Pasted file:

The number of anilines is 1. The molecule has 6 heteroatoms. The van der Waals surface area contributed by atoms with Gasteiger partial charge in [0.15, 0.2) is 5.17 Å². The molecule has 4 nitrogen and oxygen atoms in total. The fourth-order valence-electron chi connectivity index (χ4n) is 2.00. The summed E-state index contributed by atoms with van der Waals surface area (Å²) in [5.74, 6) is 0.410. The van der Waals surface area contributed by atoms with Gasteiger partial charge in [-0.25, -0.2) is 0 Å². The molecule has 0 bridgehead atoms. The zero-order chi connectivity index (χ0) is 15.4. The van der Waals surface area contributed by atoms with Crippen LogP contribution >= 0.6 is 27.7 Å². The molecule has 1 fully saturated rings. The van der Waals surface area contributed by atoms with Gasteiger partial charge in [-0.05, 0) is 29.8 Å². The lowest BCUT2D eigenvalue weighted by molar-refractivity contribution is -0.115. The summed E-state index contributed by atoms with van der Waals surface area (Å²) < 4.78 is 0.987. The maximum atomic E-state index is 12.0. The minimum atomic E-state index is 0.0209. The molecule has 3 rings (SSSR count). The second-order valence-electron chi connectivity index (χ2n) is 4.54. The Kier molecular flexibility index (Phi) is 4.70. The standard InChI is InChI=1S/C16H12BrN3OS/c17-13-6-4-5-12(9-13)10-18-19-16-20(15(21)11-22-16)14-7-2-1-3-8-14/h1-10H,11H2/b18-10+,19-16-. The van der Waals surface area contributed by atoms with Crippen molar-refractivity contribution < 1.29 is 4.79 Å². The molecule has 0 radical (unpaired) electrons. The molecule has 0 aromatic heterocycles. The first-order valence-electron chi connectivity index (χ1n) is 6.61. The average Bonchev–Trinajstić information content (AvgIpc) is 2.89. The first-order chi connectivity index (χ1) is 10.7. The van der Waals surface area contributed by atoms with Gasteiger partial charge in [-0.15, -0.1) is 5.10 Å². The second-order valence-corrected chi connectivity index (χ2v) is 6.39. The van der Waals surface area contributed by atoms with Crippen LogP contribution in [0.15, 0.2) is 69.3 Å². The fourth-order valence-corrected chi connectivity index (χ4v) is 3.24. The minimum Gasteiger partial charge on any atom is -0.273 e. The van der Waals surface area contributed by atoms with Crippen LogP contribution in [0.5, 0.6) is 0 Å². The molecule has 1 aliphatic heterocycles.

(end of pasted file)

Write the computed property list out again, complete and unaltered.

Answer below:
The number of anilines is 1. The molecule has 6 heteroatoms. The van der Waals surface area contributed by atoms with Gasteiger partial charge in [0.15, 0.2) is 5.17 Å². The molecule has 4 nitrogen and oxygen atoms in total. The fourth-order valence-electron chi connectivity index (χ4n) is 2.00. The summed E-state index contributed by atoms with van der Waals surface area (Å²) in [5.74, 6) is 0.410. The van der Waals surface area contributed by atoms with Gasteiger partial charge in [-0.25, -0.2) is 0 Å². The molecule has 0 bridgehead atoms. The zero-order chi connectivity index (χ0) is 15.4. The van der Waals surface area contributed by atoms with Crippen LogP contribution >= 0.6 is 27.7 Å². The molecule has 1 fully saturated rings. The van der Waals surface area contributed by atoms with Gasteiger partial charge in [-0.05, 0) is 29.8 Å². The lowest BCUT2D eigenvalue weighted by molar-refractivity contribution is -0.115. The summed E-state index contributed by atoms with van der Waals surface area (Å²) < 4.78 is 0.987. The maximum atomic E-state index is 12.0. The minimum atomic E-state index is 0.0209. The molecule has 3 rings (SSSR count). The second-order valence-electron chi connectivity index (χ2n) is 4.54. The Kier molecular flexibility index (Phi) is 4.70. The standard InChI is InChI=1S/C16H12BrN3OS/c17-13-6-4-5-12(9-13)10-18-19-16-20(15(21)11-22-16)14-7-2-1-3-8-14/h1-10H,11H2/b18-10+,19-16-. The van der Waals surface area contributed by atoms with Crippen molar-refractivity contribution < 1.29 is 4.79 Å². The molecule has 0 radical (unpaired) electrons. The molecule has 0 aromatic heterocycles. The first-order valence-electron chi connectivity index (χ1n) is 6.61. The average Bonchev–Trinajstić information content (AvgIpc) is 2.89. The first-order chi connectivity index (χ1) is 10.7. The van der Waals surface area contributed by atoms with Gasteiger partial charge in [-0.15, -0.1) is 5.10 Å². The second-order valence-corrected chi connectivity index (χ2v) is 6.39. The van der Waals surface area contributed by atoms with Crippen LogP contribution in [0.15, 0.2) is 69.3 Å². The fourth-order valence-corrected chi connectivity index (χ4v) is 3.24. The minimum Gasteiger partial charge on any atom is -0.273 e. The van der Waals surface area contributed by atoms with Crippen LogP contribution in [0.5, 0.6) is 0 Å². The molecule has 1 aliphatic heterocycles.